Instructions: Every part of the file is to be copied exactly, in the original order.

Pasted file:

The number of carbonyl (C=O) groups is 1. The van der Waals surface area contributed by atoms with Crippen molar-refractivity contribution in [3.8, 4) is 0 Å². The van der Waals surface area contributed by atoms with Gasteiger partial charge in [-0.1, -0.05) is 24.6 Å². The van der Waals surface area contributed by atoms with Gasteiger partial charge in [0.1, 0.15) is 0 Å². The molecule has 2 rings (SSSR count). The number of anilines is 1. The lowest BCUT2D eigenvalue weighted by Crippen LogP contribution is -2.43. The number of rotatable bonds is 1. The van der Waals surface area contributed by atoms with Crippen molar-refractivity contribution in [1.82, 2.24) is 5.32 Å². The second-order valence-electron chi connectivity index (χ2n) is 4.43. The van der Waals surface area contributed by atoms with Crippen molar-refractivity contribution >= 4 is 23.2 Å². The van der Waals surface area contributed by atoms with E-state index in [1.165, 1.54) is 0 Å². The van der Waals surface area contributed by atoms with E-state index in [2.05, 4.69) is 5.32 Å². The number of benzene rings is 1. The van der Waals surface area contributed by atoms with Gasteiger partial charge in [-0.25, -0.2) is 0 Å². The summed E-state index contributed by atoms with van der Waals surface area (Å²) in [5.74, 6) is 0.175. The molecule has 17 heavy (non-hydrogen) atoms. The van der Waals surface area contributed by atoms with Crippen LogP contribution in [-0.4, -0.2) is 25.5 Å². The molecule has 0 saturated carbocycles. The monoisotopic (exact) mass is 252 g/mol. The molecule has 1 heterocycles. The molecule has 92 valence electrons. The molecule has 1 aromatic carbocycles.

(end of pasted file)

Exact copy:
The number of carbonyl (C=O) groups is 1. The van der Waals surface area contributed by atoms with Crippen molar-refractivity contribution in [3.8, 4) is 0 Å². The van der Waals surface area contributed by atoms with Gasteiger partial charge in [-0.1, -0.05) is 24.6 Å². The van der Waals surface area contributed by atoms with Gasteiger partial charge in [0.1, 0.15) is 0 Å². The molecule has 2 rings (SSSR count). The number of anilines is 1. The lowest BCUT2D eigenvalue weighted by Crippen LogP contribution is -2.43. The number of rotatable bonds is 1. The van der Waals surface area contributed by atoms with Crippen molar-refractivity contribution in [1.82, 2.24) is 5.32 Å². The second-order valence-electron chi connectivity index (χ2n) is 4.43. The van der Waals surface area contributed by atoms with Crippen molar-refractivity contribution >= 4 is 23.2 Å². The van der Waals surface area contributed by atoms with E-state index in [1.165, 1.54) is 0 Å². The van der Waals surface area contributed by atoms with E-state index in [2.05, 4.69) is 5.32 Å². The number of benzene rings is 1. The van der Waals surface area contributed by atoms with Gasteiger partial charge in [-0.25, -0.2) is 0 Å². The summed E-state index contributed by atoms with van der Waals surface area (Å²) in [5.74, 6) is 0.175. The molecule has 17 heavy (non-hydrogen) atoms. The van der Waals surface area contributed by atoms with Crippen LogP contribution in [-0.4, -0.2) is 25.5 Å². The molecule has 0 saturated carbocycles. The monoisotopic (exact) mass is 252 g/mol. The molecule has 1 heterocycles. The molecule has 92 valence electrons. The molecule has 1 aromatic carbocycles.